Rating: 4 / 5Difficulty: 3 / 5Workload: 10 hours / week

  • Georgia Tech Student2019-08-26T04:29:41Zsummer 2018

    Summer 2019:

    I took this course for understanding compiler internals and the current optimizations in compiler design. This course covered my expectations and did a good job at it. I had completed HPA prior to this and found this course picked off from where HPA had completed (at lease in some of the concepts). So I would recommend some prior reading if you havent already taken HPA.

    Like in the case of HPA, I found the HWs and exam tough (there was a single comprehensive exam). Although the concepts were straight from the lectures and reading material, and the questions were straight forward too, I tend to make mistakes during calculations and that reflected on the HW scores. I did scrape through to an A in this course, but it was only due to the projects. The projects were straight forward and helped solidifying the theoretical concepts and were all in python/c, so knowing these languages would be recommended.

    I would not recommend this as a 1st course since it helps understand processor architecture and optimizations there before taking up this course.

    Rating: 4 / 5Difficulty: 4 / 5Workload: 16 hours / week

  • Georgia Tech Student2019-07-30T18:35:09Zsummer 2019

    CONTEXT: I took this class over the summer so there were only 30 students in the class. This was my first embedded systems class and my 3rd class at OMSCS.

    OVERALL: 4.0 /5.0. The professor Santosh Pande has done quite a bit of research in the field and found him knowledgable with a deep understanding of embedded systems. He also is an effective teacher, building his concepts from the bottom up so when you get to higher-level topics you know exactly what's going on. The first half of the course deals with getting the foundations of embedded systems under your belt. What are the special considerations needed, taking it from the microarchitecture to the ISA to the compiler. The second half of the course focuses on his own work and research in optimizations for embedded systems. The section of lecture roughly corresponds to a paper which he published.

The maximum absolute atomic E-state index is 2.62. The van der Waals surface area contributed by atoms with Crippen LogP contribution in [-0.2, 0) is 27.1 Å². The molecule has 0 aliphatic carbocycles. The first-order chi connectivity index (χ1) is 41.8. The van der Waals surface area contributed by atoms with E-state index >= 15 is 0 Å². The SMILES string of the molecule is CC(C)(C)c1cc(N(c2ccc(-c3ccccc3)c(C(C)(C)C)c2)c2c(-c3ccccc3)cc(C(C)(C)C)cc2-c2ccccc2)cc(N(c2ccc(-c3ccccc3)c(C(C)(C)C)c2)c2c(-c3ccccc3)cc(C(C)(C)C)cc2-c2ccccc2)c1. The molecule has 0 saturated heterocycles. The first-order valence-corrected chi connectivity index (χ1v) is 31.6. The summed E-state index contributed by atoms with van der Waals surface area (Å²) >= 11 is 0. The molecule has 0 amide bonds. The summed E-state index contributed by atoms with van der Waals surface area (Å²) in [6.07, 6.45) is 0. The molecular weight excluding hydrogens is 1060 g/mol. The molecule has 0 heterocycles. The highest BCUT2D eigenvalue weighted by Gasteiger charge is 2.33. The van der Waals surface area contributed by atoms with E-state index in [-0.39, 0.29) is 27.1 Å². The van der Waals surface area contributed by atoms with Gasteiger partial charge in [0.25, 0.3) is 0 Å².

PROS: Office hours every week.

    Homework is straightforward and easily grasped if you pay attention in lecture.

    TAs are very responsive and usually provide good insight into what you need more clarity on.

    The first project really ensured that you had a firm understanding of how VLIW worked and felt was one of the highlights of the course.

    The final was fair and asked questions which made you think and solve problems beyond just rearranging a few things from a homework question.


    Quizzes and homework were fairly easy and did not require a great deal of brain-power. There was a lot of manually filling in the blank rather than programming and coming up with algorithms.

    The second project was more conducting an experiment and with a lot of repetitive measurement taking rather than actually programming.

    Homework and projects are more academic and conceptual based.

    Rating: 4 / 5Difficulty: 2 / 5Workload: 15 hours / week

  • Georgia Tech Student2019-05-08T23:25:35Zspring 2019

    I don't know what other courses are like and I'm sure I need to lower my expectations coming from brick and mortar classrooms but I feel compelled to give this course a bad review. The homework was vague and the lectures were disjointed. The last homework didn't even reference the lectures relevant to the questions so 50% of the time spent doing it was just searching for the right content. The final was done on proctortrack the security measures of which are incredibly debasing and only a small portion of the browser window was used for displaying the question, forcing you to scroll between as little as three sentences.